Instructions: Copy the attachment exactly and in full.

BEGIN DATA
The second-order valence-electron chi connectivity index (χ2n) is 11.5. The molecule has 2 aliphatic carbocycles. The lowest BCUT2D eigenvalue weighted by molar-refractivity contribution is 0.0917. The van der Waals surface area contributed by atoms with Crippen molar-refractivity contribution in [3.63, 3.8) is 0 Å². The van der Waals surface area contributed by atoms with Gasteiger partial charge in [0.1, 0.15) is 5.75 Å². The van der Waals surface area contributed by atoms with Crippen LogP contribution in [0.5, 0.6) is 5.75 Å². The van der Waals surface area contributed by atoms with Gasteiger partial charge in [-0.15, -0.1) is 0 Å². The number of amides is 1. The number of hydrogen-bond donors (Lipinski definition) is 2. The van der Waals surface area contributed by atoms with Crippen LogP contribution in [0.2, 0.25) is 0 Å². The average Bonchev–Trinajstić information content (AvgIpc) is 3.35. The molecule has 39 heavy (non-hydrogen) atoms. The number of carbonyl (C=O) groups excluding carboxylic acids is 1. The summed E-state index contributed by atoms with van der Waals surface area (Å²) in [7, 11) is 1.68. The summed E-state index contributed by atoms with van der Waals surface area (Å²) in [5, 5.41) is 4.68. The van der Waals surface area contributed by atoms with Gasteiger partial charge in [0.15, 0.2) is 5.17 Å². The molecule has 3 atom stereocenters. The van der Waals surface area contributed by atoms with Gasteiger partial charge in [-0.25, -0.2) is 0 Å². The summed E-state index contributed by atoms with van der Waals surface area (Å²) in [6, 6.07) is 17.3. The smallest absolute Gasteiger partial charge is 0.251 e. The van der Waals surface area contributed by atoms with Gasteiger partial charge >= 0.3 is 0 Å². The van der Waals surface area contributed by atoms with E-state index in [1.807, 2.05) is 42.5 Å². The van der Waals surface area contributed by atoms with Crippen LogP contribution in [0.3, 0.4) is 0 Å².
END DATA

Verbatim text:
The second-order valence-electron chi connectivity index (χ2n) is 11.5. The molecule has 2 aliphatic carbocycles. The lowest BCUT2D eigenvalue weighted by molar-refractivity contribution is 0.0917. The van der Waals surface area contributed by atoms with Crippen molar-refractivity contribution in [3.63, 3.8) is 0 Å². The van der Waals surface area contributed by atoms with Gasteiger partial charge in [0.1, 0.15) is 5.75 Å². The van der Waals surface area contributed by atoms with Crippen LogP contribution in [0.5, 0.6) is 5.75 Å². The van der Waals surface area contributed by atoms with Gasteiger partial charge in [-0.15, -0.1) is 0 Å². The number of amides is 1. The number of hydrogen-bond donors (Lipinski definition) is 2. The van der Waals surface area contributed by atoms with Crippen LogP contribution in [0.2, 0.25) is 0 Å². The average Bonchev–Trinajstić information content (AvgIpc) is 3.35. The molecule has 39 heavy (non-hydrogen) atoms. The number of carbonyl (C=O) groups excluding carboxylic acids is 1. The summed E-state index contributed by atoms with van der Waals surface area (Å²) in [7, 11) is 1.68. The summed E-state index contributed by atoms with van der Waals surface area (Å²) in [5, 5.41) is 4.68. The van der Waals surface area contributed by atoms with Gasteiger partial charge in [0.15, 0.2) is 5.17 Å². The molecule has 3 atom stereocenters. The van der Waals surface area contributed by atoms with Gasteiger partial charge in [-0.25, -0.2) is 0 Å². The summed E-state index contributed by atoms with van der Waals surface area (Å²) in [6, 6.07) is 17.3. The smallest absolute Gasteiger partial charge is 0.251 e. The van der Waals surface area contributed by atoms with Gasteiger partial charge >= 0.3 is 0 Å². The van der Waals surface area contributed by atoms with E-state index in [1.807, 2.05) is 42.5 Å². The van der Waals surface area contributed by atoms with Crippen LogP contribution in [0.3, 0.4) is 0 Å².